An Exploration of the Contribution of Disguise and Deceit to the Humour of Twelfth Night

An Exploration of the Contribution of Disguise and Deceit to the Humour of Twelfth Night

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An Exploration of the Contribution of Disguise and Deceit to the Humour of Twelfth Night

‘Twelfth Night’ could be seen as a play with dark and harsh meanings,
for example, it could be said that Malvolio’s planned revenge at the
end of the play has an uneasy effect on the audience, in a time of
general harmony. However I think that although ‘Twelfth Night’ does
raise some moral issues, overall it is an enjoyable play. It is a
play; designed to be performed in the dark, gloomy winter to bring
lightness into peoples lives and I think it is successful in doing so
because of the humorous scenes and characters. I have decided to
investigate disguise and deceit because I think it is interesting to
see how Shakespeare has used these devices to contribute to the humour
of the play.

‘Twelfth Night’ contains many scenes, which are deliberately designed
to make the audience laugh, many of which are connected to disguise
and deceit. One example is Malvolio deceiving himself that Olivia
loves him, after receiving Maria’s letter. The audience would find
this funny as Malvolio has been presented as a character they are not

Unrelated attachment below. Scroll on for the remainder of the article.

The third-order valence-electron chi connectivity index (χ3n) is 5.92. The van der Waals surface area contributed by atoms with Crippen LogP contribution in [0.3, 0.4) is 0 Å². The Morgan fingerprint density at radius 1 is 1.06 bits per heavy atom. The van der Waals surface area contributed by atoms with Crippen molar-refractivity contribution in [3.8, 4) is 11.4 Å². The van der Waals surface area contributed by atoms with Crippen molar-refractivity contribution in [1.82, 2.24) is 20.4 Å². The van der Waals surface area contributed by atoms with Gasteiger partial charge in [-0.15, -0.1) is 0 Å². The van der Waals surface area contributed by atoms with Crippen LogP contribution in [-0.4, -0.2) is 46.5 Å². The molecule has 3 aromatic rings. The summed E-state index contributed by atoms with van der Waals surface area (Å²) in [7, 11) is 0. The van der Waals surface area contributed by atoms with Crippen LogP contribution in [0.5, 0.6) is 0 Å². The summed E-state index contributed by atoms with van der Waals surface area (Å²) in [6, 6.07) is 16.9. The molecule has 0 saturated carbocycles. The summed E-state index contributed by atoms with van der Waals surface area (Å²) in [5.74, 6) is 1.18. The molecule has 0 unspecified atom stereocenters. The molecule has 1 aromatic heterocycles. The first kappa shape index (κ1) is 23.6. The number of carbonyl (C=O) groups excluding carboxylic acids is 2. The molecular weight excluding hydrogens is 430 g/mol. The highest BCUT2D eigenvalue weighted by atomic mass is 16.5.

supposed to feel sympathy towards. This is shown when Malvolio
interrupts Feste’s, Sir Andrew’s and Sir Toby’s late-night drinking
session. The conflict of personalities draw attention to Malvolio’s
pride: his sharp questions such as ‘Do ye make an alehouse of my
lady’s house?’ provokes Toby to tell him to ‘rub his chain in crumbs’,
(Malvolio would have worn a chain, as Olivia's servant) portraying him
as a self-important steward. Olivia also highlights Malvolios
self-importance by saying he is ‘sick of self love’.

M...


... middle of paper ...


... have:

‘I love thee so that, maugre all thy pride,

Nor wit nor reason can my passion hide’

The rhyme brings attention to the fact that Olivia's situation with
Orsino has been reversed and she can’t hide her feelings: not only is
she in love she is pleading to Cesario. The rhyme of ‘youth’ with
‘truth’ in Cesrios reply, reminds the audience of Cesarios true gender
and draws attention to the humour of the situation- Olivia has fallen
in love with a woman:

‘by innocence I swear, and by my youth,

I have one heart, one bosom, and one truth.’

The major theme in Twelfth Night is the love triangle between Viola,
Orsino and Olivia. However I think that the comedy, particularly when
associated with disguise and deceit, is the most effective device at
making the play as enjoyable and memorable as possible.

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